Thursday, July 9, 2009

Government and the Kingdom of God

"For to us a child is born,
    to us a son is given;
  and the government shall be upon​ his shoulder" (Isaiah 9:6a)
This is the fourth post in a mini-series on why I think the Kingdom of God is not quite here yet.

The first post was an argument based on the binding of Satan as part of the establishment of the Kingdom, the second was based on the separation of the sheep from the goats, the third had holes in it, and concerned John the Baptist.

The fourth goes something like this: scriptures, as in the verse cited above, teach that when the prophesied One comes as King, the government will rest on His shoulder. So below is a test I devised to determine whether the prophesied One has come as King or not.

1. When the KOG has been established, it will be true that "the government rests on the messiah's shoulder".
2. It is currently not true that "the government rests on the messiah's shoulder".
3, Therefore, it is currently not true that the KOG has been established.

Some might object to the subject of my link. Why select him to contrast with the messiah? I suppose I did this for a couple of reasons. Bypassing the obvious, the first reason is that at this moment, our government more or less rests upon his shoulder. Now, if you claim that it doesn't, because we have a three part government with checks and balances, then I say you are just driving my point home: our government is not the type of government that the Kingdom will be. And if you object by saying that this isn't the only government on earth and another one might be the Kingdom, (I have to first ask "which?" and then "why aren't you there?") I am forced to cordially point out that you are once again driving my point home: there currently isn't a single world government, which can be said to rest upon a single shoulder. Yet, that is what will happen when the prophesied One returns as King!

"Wait, wait wait!" you might say, "You've got it all wrong! The government, in a metaphorical sense, will rest on the shoulder of the prophesied One". If you find yourself in this camp, I can't help but ask: how it is possible that Satan was able to offer this world to Jesus? Could it be because Satan is the one governing this world (in the metaphorical sense)?

It appears that Jesus is neither the literal political King, nor the metaphorical spiritual King at the moment.

"Wait!" you might say again, "Jesus is the metaphorical King of believers!". It's funny how we're willing to restrict the extent of the Kingdom after diluting it's potency, just to be able to say that it's here. But at what cost? Why not let the full breadth and strength of the prophecies stand?

Alas, I hope my next argument will demonstrate why I don't think the promised Kingdom has only and metaphorically to do with less than a third of the earth.

Stay tuned for my next argument, which starts out with a verse from the same passage.


  1. I always understood this verse to be a prophecy concerning Herod's attempt to kill the Messiah as a child, as is recorded in Matthew 2. I always thought, too, that Matthew referenced the Isaiah passage as fulfillment of this prophecy. But, alas, Matthew does no such cross referencing like I supposed. However, Matthew's omission is not evidence that this passage does not concern Herod's massacre of the innocents.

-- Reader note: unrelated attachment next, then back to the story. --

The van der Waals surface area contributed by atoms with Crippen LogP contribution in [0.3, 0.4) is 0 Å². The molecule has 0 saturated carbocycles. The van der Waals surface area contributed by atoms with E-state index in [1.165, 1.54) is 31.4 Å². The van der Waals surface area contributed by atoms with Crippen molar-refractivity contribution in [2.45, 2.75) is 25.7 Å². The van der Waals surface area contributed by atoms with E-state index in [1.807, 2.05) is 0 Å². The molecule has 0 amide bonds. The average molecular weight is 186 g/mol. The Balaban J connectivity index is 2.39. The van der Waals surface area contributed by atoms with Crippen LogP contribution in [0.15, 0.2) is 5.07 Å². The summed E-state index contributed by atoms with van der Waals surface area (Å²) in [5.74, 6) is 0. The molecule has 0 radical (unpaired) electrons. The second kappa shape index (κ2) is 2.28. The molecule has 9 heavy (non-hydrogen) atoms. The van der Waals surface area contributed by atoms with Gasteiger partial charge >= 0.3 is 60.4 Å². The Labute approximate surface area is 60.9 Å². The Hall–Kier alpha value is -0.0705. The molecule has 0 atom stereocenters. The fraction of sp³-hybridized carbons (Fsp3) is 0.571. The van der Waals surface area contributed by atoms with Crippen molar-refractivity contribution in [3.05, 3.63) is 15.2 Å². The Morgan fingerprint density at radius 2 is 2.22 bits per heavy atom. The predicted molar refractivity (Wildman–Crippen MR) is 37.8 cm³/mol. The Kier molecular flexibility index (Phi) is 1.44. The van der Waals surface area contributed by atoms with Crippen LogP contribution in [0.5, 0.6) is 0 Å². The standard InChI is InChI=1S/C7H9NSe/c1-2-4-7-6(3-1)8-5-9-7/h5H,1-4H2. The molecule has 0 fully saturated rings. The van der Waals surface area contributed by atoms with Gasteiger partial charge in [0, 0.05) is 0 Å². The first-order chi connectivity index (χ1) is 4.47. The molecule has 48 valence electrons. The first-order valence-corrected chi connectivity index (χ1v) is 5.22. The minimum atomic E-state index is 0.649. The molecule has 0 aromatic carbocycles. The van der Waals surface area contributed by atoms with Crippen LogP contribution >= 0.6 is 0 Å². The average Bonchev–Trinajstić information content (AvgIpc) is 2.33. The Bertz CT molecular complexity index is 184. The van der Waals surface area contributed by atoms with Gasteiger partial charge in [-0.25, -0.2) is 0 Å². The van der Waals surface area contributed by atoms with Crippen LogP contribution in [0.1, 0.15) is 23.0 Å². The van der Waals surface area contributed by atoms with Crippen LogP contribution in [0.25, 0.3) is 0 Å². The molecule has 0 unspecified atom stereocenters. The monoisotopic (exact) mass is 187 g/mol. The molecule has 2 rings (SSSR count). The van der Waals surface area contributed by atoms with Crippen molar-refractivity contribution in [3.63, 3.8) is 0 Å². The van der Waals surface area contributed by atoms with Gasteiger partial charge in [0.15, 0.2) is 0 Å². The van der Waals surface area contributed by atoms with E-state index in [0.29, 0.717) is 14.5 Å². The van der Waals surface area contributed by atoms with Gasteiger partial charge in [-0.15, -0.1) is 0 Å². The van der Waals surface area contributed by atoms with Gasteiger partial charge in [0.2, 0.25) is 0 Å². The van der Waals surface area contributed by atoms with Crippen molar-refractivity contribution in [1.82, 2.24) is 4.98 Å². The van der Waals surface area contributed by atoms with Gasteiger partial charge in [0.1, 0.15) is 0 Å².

2. I don't follow. Are you saying that the prophecy that the government will rest on the messiah's shoulder is fulfilled by Herod's killing of the firstborns?

  3. Right. The gov't's "being on his shoulders" is a metaphorical way to express that "The Messiah's gov't will try to suppress Him".

    I don't know the Hebrew, but assuming the English connotations mirror the Hebrew, it seems that f Isaiah were trying to communicate your view, he would have said something less generic and less neutral, like, "The Kingdom of God will be on His shoulders."

    But since Isaiah says "government", it makes it sound generic and hence not necessarily something continuous or congruent with the purpose of Christ's ministry.

  4. Interesting - I never thought of it that way. I always assumed that the government being upon his shoulders meant that he would carry the government or lead it. I never thought it could be read as the government will bear down upon him. I wonder whether anyone has written something exegetical that could really clear up the author's intent for this verse. Being biased, I naturally think that the following verses in this passage suggest that my original assumption is correct ("there will be no end to his government", but still I think you have a good point.

  5. Yeah, you're right. The other uses of 'government' in the passage are used in the KOG sense. That doesn't mean that the term cannot have to different senses (KOG and Herod's), but your reading is definitely more straight forward.

  6. Another thing, though this doesn't settle anything, the chronology of 9:6 has a one-to-one correspondence to with Matt. 1 and 2. I.e.:

    "Unto us a child is born,
    a child is given..." Matt. 1

    "...and the government shall be upon his shoulders." Matt. 2

  7. Right I see what you're saying and you might be on to something, even if I am right about the Kingdom.


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